When Toronto food packaging businessman Tony Trigiani found himself at a Canadian war cemetery on the Adriatic Coast in Italy, he was struck by the absence of a major memorial to fallen men and women in his homeland. Like most Canadians, Trigiani would have known the Canadian National Vimy Memorial in France, a monument featuring Canada Bereft, a draped female figure weeping in mourning (Figure 1). Determined to address this act of forgetting, Trigiani launched a campaign to build a memorial on the Nova Scotian shores of the Atlantic Ocean. It would feature a platform jutting into the ocean, with a similarly draped female figure reaching her arms out across the Atlantic to receive the fallen in Europe and elsewhere (Figure 2). Although the projected cost of $25,000,000 was to be achieved through private donation, federal permission was needed to locate the memorial at Green Cove in Cape Breton Highlands National Park, owned and managed by Parks Canada and located close to the Cabot Trail. As a landscape of exceptional beauty, attracting hikers and eco-tourists, the Trail and the Park seemed an incongruous setting for such a large installation: Mother Canada was to stand ten stories high. While local opinion was divided, some supporting the concept because of the employment it would bring both through its construction and then as a tourist attraction with others arguing it would destroy this place of natural beauty, the government seemed fully supportive. Not only did the prime minister and several cabinet ministers support fund-raising appeals, but Parks allocated $100,000 of public funds to the foundation for research and website development.
The Foundation itself defended the location, its website proclaiming “A Beautiful Location, A Natural Fit”. Others were unconvinced. In an interview with the Canadian Broadcasting Corporation (CBC), University of Waterloo Professor of Fine Arts Joan Coutu opined that Mother Canada “has this almost zombie quality with all the ice tripping off of her it would be more disturbing than maternal.” Journalist Elizabeth Renzetti of the national newspaper The Globe and Mail was more blunt. “Why”, she asked, “does Mother Canada… look like the Grim Reaper from Monty Python’s The Meaning of Life?”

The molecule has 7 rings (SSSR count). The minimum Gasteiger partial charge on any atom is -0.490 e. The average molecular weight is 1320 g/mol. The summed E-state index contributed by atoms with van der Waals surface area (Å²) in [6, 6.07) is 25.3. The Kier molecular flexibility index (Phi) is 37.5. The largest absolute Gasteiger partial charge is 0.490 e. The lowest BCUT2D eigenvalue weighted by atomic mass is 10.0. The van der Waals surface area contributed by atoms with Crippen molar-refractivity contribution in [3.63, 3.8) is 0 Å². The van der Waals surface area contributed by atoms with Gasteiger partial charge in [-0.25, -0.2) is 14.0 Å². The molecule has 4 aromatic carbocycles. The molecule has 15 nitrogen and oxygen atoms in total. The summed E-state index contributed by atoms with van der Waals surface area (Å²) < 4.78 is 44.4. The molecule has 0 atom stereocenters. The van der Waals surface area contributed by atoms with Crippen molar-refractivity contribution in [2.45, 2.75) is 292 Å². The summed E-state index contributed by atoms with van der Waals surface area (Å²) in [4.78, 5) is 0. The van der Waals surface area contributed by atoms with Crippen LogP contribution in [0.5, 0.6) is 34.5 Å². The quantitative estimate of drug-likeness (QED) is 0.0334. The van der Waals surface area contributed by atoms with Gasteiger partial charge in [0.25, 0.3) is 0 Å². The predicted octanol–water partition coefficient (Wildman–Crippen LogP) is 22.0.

Not only was the scale and demeanor of Mother Canada decried by critics, the memorial complex was also very large and would require drilling that risked causing ecological damage. Aesthetic tastes came into play here as well. The designers chose to inscribe the various stages visitors would walk through with words and phrases from either the French or English versions of the national anthem. From the “De Fleuron Glorieux” Memorial Garden they would walk along Procession Pathway with its “We Stand on Guard for Thee” markers. Passing through the “Glorious and Free” stone pillars, visitors would then make their way to the Commemorative Ring of “True Patriot Love” to the “With Glowing Hearts” National Sanctuary.” There, with Mother Canada, they would look across the Atlantic toward the Vimy Memorial while standing on the “We See Thee Rise Observation Deck.” Renzetti described this as “haute patriotic kitsch” and wondered if the gift shop and café might be joined by “the Mustard Gas Bar and Grill and the Trench Foot Spa Experience, but I have a feeling that glowing hearts might not warm to such authentic period detail.” An earlier Globe editorial had pronounced the whole memorial to be more suited to the taste of “Stalinist tyrants” or “theme-park entrepreneurs.”